Low number of heart transplants 'disappointing'
on 09/10/2012 00:00:00
Mr Murphy, referring to new European organ donation and transplantation figures, said the absence of a dedicated heart surgeon was partly to blame.
"We don't seem to have a proper heart transplant programme - we don't have a dedicated heart transplant surgeon," he said.
"We're also not listing enough people who require heart transplants. Our heart transplant list would be very low compared to other countries."
Mr Murphy said unused donated hearts taken from patients in Irish hospitals are exported to Britain.
"I believe there are huge missed opportunities in the area of heart transplantation in Ireland," he said.
Mr Murphy said European donor and transplant figures showed that Ireland had its first ever cardiac death donor last year.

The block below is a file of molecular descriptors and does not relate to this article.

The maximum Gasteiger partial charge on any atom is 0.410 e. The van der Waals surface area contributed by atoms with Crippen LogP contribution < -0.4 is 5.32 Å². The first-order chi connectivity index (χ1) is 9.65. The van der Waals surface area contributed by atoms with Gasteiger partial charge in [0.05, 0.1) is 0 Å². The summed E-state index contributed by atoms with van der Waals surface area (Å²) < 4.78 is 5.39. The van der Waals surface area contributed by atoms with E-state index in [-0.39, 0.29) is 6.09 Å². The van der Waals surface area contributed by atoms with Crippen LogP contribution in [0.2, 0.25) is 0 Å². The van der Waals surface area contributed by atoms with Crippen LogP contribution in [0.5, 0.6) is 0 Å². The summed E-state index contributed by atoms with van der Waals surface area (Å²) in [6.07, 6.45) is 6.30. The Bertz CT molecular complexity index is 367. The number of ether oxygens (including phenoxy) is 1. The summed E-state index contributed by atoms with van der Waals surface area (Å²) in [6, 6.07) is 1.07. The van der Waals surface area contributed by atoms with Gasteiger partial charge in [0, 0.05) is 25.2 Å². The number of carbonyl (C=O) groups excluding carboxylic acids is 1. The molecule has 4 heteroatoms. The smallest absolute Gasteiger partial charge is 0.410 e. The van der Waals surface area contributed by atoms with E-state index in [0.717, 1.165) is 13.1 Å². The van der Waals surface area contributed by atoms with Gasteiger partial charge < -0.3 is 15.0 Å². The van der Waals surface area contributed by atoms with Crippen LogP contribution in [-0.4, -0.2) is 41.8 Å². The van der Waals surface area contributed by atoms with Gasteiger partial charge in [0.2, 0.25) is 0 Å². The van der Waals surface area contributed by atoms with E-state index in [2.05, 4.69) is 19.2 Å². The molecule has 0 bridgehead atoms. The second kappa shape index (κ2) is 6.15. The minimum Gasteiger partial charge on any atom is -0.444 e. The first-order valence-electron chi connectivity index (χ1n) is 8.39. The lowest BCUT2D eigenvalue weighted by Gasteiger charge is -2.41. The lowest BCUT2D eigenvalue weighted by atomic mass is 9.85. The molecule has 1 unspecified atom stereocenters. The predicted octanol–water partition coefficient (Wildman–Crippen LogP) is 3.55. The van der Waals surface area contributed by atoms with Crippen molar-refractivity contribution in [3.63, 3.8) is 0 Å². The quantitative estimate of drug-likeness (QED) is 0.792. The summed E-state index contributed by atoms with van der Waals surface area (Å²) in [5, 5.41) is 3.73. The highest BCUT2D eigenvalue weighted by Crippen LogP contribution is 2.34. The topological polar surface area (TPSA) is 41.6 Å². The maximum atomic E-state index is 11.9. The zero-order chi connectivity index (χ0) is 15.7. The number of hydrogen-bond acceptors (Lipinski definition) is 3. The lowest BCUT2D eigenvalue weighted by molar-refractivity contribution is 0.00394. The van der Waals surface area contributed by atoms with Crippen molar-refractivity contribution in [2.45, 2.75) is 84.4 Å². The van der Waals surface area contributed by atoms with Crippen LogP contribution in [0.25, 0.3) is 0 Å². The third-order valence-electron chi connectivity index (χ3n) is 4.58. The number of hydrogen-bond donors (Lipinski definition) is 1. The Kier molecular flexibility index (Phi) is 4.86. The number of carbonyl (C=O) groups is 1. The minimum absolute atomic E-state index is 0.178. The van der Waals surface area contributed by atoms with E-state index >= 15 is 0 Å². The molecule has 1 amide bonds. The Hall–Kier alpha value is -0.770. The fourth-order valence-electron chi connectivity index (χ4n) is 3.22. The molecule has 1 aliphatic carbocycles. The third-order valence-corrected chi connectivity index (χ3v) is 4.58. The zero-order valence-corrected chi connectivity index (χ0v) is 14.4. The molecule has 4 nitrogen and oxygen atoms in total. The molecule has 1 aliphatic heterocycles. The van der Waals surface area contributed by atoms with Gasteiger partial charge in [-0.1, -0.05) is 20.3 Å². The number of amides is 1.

Up to now in Ireland, organs could only be recovered from patients who have been declared brain-dead.
Organ donation after cardiac death is allowed where death is pronounced based on cardio-respiratory criteria rather than neurological.
Mr Murphy said allowing organ donation after a cardiac death would result in more organs becoming available.
Ireland is now one of 11 European countries who have used cardiac death to address the demand for organ donation.
A record 165 kidney transplants from deceased donors and a record 27 living donor kidney transplants were carried out last year.
Mr Murphy said Ireland was now in 12th position in Europe for all kidney transplantation.
Meanwhile, a European day for organ donation and transplantation will be celebrated throughout Europe on Saturday.
To mark the campaign, the Irish Kidney Association is urging people to take part in Run for a Life, a charity run/walk that takes place on Saturday, in the Parkwest Business and Residential Campus in Dublin.